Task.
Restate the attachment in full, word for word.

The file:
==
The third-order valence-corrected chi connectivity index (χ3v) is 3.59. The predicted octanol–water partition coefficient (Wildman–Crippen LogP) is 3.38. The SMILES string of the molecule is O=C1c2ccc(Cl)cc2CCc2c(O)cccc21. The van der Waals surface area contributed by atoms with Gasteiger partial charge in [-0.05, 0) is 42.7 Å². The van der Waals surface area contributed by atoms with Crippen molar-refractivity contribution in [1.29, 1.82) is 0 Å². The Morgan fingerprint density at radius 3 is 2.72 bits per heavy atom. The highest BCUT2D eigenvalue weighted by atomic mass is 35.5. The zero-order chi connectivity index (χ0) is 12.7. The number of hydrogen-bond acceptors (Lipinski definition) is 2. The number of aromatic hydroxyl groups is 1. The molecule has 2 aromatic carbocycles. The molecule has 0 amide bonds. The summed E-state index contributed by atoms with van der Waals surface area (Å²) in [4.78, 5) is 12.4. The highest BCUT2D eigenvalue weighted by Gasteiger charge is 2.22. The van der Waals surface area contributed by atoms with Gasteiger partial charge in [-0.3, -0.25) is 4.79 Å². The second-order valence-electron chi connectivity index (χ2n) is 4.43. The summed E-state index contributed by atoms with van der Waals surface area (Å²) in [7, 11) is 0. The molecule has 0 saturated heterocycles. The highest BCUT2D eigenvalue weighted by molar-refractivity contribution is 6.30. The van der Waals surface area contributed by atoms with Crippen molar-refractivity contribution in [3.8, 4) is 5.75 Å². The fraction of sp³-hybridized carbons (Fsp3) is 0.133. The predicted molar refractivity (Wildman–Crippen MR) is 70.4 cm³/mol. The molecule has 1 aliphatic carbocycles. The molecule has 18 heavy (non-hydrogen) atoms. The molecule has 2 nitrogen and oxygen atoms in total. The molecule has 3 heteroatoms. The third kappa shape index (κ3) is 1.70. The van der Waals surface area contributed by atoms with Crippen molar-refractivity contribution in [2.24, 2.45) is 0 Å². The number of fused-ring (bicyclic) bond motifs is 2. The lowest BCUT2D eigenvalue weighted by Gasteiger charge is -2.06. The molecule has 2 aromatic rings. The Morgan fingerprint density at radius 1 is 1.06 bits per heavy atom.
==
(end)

The third-order valence-corrected chi connectivity index (χ3v) is 3.59. The predicted octanol–water partition coefficient (Wildman–Crippen LogP) is 3.38. The SMILES string of the molecule is O=C1c2ccc(Cl)cc2CCc2c(O)cccc21. The van der Waals surface area contributed by atoms with Gasteiger partial charge in [-0.05, 0) is 42.7 Å². The van der Waals surface area contributed by atoms with Crippen molar-refractivity contribution in [1.29, 1.82) is 0 Å². The Morgan fingerprint density at radius 3 is 2.72 bits per heavy atom. The highest BCUT2D eigenvalue weighted by atomic mass is 35.5. The zero-order chi connectivity index (χ0) is 12.7. The number of hydrogen-bond acceptors (Lipinski definition) is 2. The number of aromatic hydroxyl groups is 1. The molecule has 2 aromatic carbocycles. The molecule has 0 amide bonds. The summed E-state index contributed by atoms with van der Waals surface area (Å²) in [4.78, 5) is 12.4. The highest BCUT2D eigenvalue weighted by Gasteiger charge is 2.22. The van der Waals surface area contributed by atoms with Gasteiger partial charge in [-0.3, -0.25) is 4.79 Å². The second-order valence-electron chi connectivity index (χ2n) is 4.43. The summed E-state index contributed by atoms with van der Waals surface area (Å²) in [7, 11) is 0. The molecule has 0 saturated heterocycles. The highest BCUT2D eigenvalue weighted by molar-refractivity contribution is 6.30. The van der Waals surface area contributed by atoms with Crippen molar-refractivity contribution in [3.8, 4) is 5.75 Å². The fraction of sp³-hybridized carbons (Fsp3) is 0.133. The predicted molar refractivity (Wildman–Crippen MR) is 70.4 cm³/mol. The molecule has 1 aliphatic carbocycles. The molecule has 18 heavy (non-hydrogen) atoms. The molecule has 2 nitrogen and oxygen atoms in total. The molecule has 3 heteroatoms. The third kappa shape index (κ3) is 1.70. The van der Waals surface area contributed by atoms with Crippen molar-refractivity contribution in [2.24, 2.45) is 0 Å². The number of fused-ring (bicyclic) bond motifs is 2. The lowest BCUT2D eigenvalue weighted by Gasteiger charge is -2.06. The molecule has 2 aromatic rings. The Morgan fingerprint density at radius 1 is 1.06 bits per heavy atom.